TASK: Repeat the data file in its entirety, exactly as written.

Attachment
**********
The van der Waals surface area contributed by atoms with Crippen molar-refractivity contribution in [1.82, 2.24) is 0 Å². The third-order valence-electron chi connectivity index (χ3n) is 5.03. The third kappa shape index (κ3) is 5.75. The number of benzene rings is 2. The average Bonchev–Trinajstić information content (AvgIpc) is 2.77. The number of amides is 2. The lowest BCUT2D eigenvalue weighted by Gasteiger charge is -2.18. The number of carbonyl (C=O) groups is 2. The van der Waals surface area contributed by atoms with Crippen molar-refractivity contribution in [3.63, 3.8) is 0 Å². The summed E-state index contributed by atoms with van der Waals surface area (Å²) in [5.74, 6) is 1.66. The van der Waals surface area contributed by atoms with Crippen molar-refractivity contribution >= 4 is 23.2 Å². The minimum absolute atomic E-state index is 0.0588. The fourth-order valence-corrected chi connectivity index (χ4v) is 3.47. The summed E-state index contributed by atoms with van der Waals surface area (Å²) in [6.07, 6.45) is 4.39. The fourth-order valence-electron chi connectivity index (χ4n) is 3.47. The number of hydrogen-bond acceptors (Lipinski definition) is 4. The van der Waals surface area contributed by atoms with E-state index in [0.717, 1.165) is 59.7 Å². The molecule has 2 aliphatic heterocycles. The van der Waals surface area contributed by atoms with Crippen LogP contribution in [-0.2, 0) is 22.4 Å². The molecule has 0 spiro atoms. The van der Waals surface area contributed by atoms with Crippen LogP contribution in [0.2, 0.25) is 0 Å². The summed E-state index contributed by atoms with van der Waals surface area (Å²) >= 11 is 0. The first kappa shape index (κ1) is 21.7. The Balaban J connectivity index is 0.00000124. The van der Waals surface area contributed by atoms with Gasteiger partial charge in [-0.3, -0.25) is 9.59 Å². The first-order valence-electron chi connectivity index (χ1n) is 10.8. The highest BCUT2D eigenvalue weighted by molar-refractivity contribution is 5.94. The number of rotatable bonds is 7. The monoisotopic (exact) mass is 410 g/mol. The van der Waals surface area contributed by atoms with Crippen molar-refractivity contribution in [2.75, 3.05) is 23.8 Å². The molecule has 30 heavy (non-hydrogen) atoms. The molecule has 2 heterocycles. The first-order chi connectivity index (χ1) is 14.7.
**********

The van der Waals surface area contributed by atoms with Crippen molar-refractivity contribution in [1.82, 2.24) is 0 Å². The third-order valence-electron chi connectivity index (χ3n) is 5.03. The third kappa shape index (κ3) is 5.75. The number of benzene rings is 2. The average Bonchev–Trinajstić information content (AvgIpc) is 2.77. The number of amides is 2. The lowest BCUT2D eigenvalue weighted by Gasteiger charge is -2.18. The number of carbonyl (C=O) groups is 2. The van der Waals surface area contributed by atoms with Crippen molar-refractivity contribution in [3.63, 3.8) is 0 Å². The summed E-state index contributed by atoms with van der Waals surface area (Å²) in [5.74, 6) is 1.66. The van der Waals surface area contributed by atoms with Crippen molar-refractivity contribution >= 4 is 23.2 Å². The minimum absolute atomic E-state index is 0.0588. The fourth-order valence-corrected chi connectivity index (χ4v) is 3.47. The summed E-state index contributed by atoms with van der Waals surface area (Å²) in [6.07, 6.45) is 4.39. The fourth-order valence-electron chi connectivity index (χ4n) is 3.47. The number of hydrogen-bond acceptors (Lipinski definition) is 4. The van der Waals surface area contributed by atoms with E-state index in [0.717, 1.165) is 59.7 Å². The molecule has 2 aliphatic heterocycles. The van der Waals surface area contributed by atoms with Crippen LogP contribution in [-0.2, 0) is 22.4 Å². The molecule has 0 spiro atoms. The van der Waals surface area contributed by atoms with Crippen LogP contribution in [0.2, 0.25) is 0 Å². The summed E-state index contributed by atoms with van der Waals surface area (Å²) >= 11 is 0. The first kappa shape index (κ1) is 21.7. The Balaban J connectivity index is 0.00000124. The van der Waals surface area contributed by atoms with Gasteiger partial charge in [-0.3, -0.25) is 9.59 Å². The first-order valence-electron chi connectivity index (χ1n) is 10.8. The highest BCUT2D eigenvalue weighted by molar-refractivity contribution is 5.94. The number of rotatable bonds is 7. The monoisotopic (exact) mass is 410 g/mol. The van der Waals surface area contributed by atoms with Crippen molar-refractivity contribution in [2.75, 3.05) is 23.8 Å². The molecule has 30 heavy (non-hydrogen) atoms. The molecule has 2 heterocycles. The first-order chi connectivity index (χ1) is 14.7.